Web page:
"I have opponents in this race who do not want to change the Constitution," Huckabee told a Michigan audience on Monday. "But I believe it's a lot easier to change the Constitution than it would be to change the word of the living god. And that's what we need to do -- to amend the Constitution so it's in God's standards rather than try to change God's standards so it lines up with some contemporary view."Political observers, including some Republicans, are rather freaked out by this, and they certainly have cause. But what exactly does Huckabee mean about bringing the Constitution around to God's standards? Is it possible to take his statement literally?
He surely doesn't mean amending the Constitution to allow for the stoning of adulterers or the banishment of menstruating women or the death sentence for those who sow the wrong types of crops next to each other. Presumably, he means we need an amendment prohibiting abortion. Fine. Is that any more extreme than Bush talking about a creating a "culture of life" or his support for the National Right to Life Committee? Is it crazier than Bush's claim that Jesus is his favorite political philosopher? Is it more radical than John Ashcroft's statement that we have "no king but Jesus"? Is it worse than John McCain (!) saying that ours is a Judeo-Christian nation or that he supports teaching "intelligent design" in public schools?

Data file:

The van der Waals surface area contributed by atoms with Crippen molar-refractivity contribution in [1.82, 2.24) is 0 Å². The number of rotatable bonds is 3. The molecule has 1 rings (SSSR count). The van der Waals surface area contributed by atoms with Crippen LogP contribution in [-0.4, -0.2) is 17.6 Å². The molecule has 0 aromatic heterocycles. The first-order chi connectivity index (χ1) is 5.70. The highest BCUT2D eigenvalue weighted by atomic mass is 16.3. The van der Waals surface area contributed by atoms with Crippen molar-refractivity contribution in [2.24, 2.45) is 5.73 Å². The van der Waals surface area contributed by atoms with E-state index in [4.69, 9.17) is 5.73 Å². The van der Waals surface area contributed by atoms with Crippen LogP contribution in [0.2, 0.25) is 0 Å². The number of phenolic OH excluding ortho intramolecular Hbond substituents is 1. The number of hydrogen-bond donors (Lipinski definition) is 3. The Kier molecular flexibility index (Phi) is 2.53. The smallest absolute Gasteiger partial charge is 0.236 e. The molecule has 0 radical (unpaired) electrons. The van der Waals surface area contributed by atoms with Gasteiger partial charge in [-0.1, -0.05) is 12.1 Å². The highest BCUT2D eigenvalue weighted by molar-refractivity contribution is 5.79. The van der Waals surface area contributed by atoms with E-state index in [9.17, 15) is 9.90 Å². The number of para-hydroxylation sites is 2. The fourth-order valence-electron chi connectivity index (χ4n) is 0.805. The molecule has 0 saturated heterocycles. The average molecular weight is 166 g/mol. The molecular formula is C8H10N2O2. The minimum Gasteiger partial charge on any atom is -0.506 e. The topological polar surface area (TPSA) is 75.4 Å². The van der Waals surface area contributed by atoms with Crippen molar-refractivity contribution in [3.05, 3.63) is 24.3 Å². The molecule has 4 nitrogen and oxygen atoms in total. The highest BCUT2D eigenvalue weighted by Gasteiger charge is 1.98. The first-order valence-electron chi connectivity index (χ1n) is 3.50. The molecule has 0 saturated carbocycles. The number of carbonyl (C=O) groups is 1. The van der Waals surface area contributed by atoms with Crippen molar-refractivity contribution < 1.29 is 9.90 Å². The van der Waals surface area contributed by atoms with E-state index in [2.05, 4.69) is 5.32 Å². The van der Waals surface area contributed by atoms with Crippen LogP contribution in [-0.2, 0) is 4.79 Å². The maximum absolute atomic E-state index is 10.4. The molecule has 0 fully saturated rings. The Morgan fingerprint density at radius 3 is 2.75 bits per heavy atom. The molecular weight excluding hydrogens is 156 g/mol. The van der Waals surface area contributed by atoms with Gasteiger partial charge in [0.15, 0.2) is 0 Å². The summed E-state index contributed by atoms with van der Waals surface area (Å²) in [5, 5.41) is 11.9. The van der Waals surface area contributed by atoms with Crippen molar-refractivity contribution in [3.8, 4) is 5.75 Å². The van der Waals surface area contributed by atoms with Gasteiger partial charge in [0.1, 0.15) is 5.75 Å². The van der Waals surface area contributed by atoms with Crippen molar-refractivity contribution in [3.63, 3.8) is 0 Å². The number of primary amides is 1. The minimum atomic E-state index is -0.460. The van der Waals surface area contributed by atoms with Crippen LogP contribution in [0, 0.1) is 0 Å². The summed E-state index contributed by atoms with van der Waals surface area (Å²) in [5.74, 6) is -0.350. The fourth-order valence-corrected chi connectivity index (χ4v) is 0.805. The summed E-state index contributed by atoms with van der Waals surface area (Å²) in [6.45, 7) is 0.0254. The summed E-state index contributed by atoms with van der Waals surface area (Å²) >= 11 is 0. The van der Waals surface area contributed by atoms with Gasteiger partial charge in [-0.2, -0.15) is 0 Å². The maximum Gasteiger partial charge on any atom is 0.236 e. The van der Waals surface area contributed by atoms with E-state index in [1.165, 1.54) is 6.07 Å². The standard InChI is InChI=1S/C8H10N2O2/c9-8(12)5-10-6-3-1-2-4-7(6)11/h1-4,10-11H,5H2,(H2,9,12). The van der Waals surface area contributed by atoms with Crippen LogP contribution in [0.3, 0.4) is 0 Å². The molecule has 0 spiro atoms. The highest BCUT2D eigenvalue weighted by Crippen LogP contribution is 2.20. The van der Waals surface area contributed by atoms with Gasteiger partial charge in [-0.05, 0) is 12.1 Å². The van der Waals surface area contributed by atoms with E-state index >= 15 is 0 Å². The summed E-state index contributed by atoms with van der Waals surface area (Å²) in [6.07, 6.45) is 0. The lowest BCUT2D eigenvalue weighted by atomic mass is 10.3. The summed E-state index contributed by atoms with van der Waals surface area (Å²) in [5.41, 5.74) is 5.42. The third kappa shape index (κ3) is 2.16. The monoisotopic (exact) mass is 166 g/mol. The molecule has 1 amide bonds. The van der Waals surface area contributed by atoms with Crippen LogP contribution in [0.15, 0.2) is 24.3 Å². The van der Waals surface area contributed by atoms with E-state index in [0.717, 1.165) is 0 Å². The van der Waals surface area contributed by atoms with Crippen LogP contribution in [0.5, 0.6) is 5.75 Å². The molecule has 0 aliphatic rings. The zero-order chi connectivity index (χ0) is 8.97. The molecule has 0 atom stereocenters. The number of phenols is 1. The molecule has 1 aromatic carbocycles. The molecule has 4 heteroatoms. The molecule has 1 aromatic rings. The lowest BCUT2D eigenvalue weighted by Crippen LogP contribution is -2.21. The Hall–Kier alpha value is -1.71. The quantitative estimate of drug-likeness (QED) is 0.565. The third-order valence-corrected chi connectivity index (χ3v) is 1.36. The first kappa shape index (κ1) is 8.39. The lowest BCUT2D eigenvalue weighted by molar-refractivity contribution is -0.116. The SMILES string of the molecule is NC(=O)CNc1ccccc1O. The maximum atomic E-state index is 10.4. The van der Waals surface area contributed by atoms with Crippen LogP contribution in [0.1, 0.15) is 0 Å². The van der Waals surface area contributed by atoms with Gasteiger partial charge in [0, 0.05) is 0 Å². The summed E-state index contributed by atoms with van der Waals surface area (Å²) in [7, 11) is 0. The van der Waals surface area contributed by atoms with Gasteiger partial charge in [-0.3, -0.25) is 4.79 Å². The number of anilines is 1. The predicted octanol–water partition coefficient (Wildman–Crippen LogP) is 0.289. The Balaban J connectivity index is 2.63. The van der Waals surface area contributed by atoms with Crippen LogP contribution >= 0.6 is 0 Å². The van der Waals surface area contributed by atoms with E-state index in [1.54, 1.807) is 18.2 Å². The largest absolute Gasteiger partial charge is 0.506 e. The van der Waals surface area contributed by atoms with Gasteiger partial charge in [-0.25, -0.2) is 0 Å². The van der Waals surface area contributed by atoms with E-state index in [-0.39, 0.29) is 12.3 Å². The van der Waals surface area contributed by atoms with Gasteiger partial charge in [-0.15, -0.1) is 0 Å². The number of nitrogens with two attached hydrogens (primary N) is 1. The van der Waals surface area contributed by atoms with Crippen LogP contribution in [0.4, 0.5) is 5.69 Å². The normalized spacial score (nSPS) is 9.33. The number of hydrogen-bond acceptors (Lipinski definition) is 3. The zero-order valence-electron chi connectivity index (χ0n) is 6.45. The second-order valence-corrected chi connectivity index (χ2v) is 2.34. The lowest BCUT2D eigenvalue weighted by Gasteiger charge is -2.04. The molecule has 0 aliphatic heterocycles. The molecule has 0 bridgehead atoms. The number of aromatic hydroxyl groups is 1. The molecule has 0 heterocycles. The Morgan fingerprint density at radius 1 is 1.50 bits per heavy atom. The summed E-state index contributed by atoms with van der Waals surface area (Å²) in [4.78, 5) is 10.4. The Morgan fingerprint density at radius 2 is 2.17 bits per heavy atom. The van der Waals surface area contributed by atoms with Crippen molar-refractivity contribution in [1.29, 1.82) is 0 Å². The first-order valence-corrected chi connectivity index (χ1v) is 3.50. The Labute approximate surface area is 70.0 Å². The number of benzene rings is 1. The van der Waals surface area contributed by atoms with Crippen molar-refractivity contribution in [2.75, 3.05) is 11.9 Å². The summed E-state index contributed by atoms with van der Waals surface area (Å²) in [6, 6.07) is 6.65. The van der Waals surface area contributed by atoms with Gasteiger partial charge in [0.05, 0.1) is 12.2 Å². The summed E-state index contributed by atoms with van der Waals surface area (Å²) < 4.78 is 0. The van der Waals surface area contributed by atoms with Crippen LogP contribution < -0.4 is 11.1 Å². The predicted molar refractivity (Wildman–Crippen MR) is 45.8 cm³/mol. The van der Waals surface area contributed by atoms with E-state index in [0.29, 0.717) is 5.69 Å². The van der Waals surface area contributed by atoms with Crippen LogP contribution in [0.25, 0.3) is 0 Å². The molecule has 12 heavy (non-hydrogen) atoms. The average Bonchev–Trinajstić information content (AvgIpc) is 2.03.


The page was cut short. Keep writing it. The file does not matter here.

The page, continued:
I don't think so. The chief difference is that Huckabee is a minister, so presumably he means it. Bush et al, by contrast, are merely dogwhistle politicians, telling conservative Christians what they want to hear for political reasons. That strikes me as a ridiculous double standard.
But it does show where the lines are drawn. Interpreting the Bible to mean opposition to abortion and homosexuality is just fine. Interpreting it to mean aiding the poor? Not so much.